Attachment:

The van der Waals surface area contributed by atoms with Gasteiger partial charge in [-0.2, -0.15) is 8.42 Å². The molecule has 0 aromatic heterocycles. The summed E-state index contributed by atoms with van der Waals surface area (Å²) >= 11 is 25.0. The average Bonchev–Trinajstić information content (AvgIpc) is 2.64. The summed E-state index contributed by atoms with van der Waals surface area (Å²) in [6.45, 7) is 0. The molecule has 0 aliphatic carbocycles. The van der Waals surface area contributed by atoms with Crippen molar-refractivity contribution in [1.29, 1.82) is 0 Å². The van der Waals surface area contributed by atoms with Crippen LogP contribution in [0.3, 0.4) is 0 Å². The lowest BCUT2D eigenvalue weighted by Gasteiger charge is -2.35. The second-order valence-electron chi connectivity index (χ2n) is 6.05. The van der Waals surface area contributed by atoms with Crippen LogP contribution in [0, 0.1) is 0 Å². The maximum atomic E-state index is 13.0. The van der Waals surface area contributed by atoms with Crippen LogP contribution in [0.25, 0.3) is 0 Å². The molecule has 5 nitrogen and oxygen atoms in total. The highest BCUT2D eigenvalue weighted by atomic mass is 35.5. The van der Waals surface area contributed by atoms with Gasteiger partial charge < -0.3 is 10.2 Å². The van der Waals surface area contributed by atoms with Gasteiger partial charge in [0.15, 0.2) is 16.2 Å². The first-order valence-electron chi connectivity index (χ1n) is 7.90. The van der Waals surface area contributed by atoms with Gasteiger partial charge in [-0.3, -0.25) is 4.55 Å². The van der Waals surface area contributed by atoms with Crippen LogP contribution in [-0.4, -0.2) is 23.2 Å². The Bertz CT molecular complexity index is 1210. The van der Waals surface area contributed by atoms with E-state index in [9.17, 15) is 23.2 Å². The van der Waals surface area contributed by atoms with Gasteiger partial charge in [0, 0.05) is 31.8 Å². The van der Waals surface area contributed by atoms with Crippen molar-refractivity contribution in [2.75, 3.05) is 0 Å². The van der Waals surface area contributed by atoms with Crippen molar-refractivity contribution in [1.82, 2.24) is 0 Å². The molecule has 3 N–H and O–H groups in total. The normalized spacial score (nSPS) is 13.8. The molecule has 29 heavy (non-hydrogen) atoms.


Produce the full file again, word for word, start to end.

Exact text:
The van der Waals surface area contributed by atoms with Gasteiger partial charge in [-0.2, -0.15) is 8.42 Å². The molecule has 0 aromatic heterocycles. The summed E-state index contributed by atoms with van der Waals surface area (Å²) >= 11 is 25.0. The average Bonchev–Trinajstić information content (AvgIpc) is 2.64. The summed E-state index contributed by atoms with van der Waals surface area (Å²) in [6.45, 7) is 0. The molecule has 0 aliphatic carbocycles. The van der Waals surface area contributed by atoms with Crippen molar-refractivity contribution in [1.29, 1.82) is 0 Å². The van der Waals surface area contributed by atoms with Crippen LogP contribution in [0.3, 0.4) is 0 Å². The lowest BCUT2D eigenvalue weighted by Gasteiger charge is -2.35. The second-order valence-electron chi connectivity index (χ2n) is 6.05. The van der Waals surface area contributed by atoms with Crippen LogP contribution in [0, 0.1) is 0 Å². The maximum atomic E-state index is 13.0. The van der Waals surface area contributed by atoms with Crippen LogP contribution in [0.25, 0.3) is 0 Å². The molecule has 5 nitrogen and oxygen atoms in total. The highest BCUT2D eigenvalue weighted by atomic mass is 35.5. The van der Waals surface area contributed by atoms with Gasteiger partial charge < -0.3 is 10.2 Å². The van der Waals surface area contributed by atoms with Gasteiger partial charge in [0.15, 0.2) is 16.2 Å². The first-order valence-electron chi connectivity index (χ1n) is 7.90. The van der Waals surface area contributed by atoms with Gasteiger partial charge in [-0.3, -0.25) is 4.55 Å². The van der Waals surface area contributed by atoms with Crippen LogP contribution in [-0.4, -0.2) is 23.2 Å². The Bertz CT molecular complexity index is 1210. The van der Waals surface area contributed by atoms with E-state index in [9.17, 15) is 23.2 Å². The van der Waals surface area contributed by atoms with Gasteiger partial charge in [0, 0.05) is 31.8 Å². The van der Waals surface area contributed by atoms with Crippen molar-refractivity contribution in [2.75, 3.05) is 0 Å². The van der Waals surface area contributed by atoms with Crippen molar-refractivity contribution in [1.82, 2.24) is 0 Å². The molecule has 3 N–H and O–H groups in total. The normalized spacial score (nSPS) is 13.8. The molecule has 29 heavy (non-hydrogen) atoms.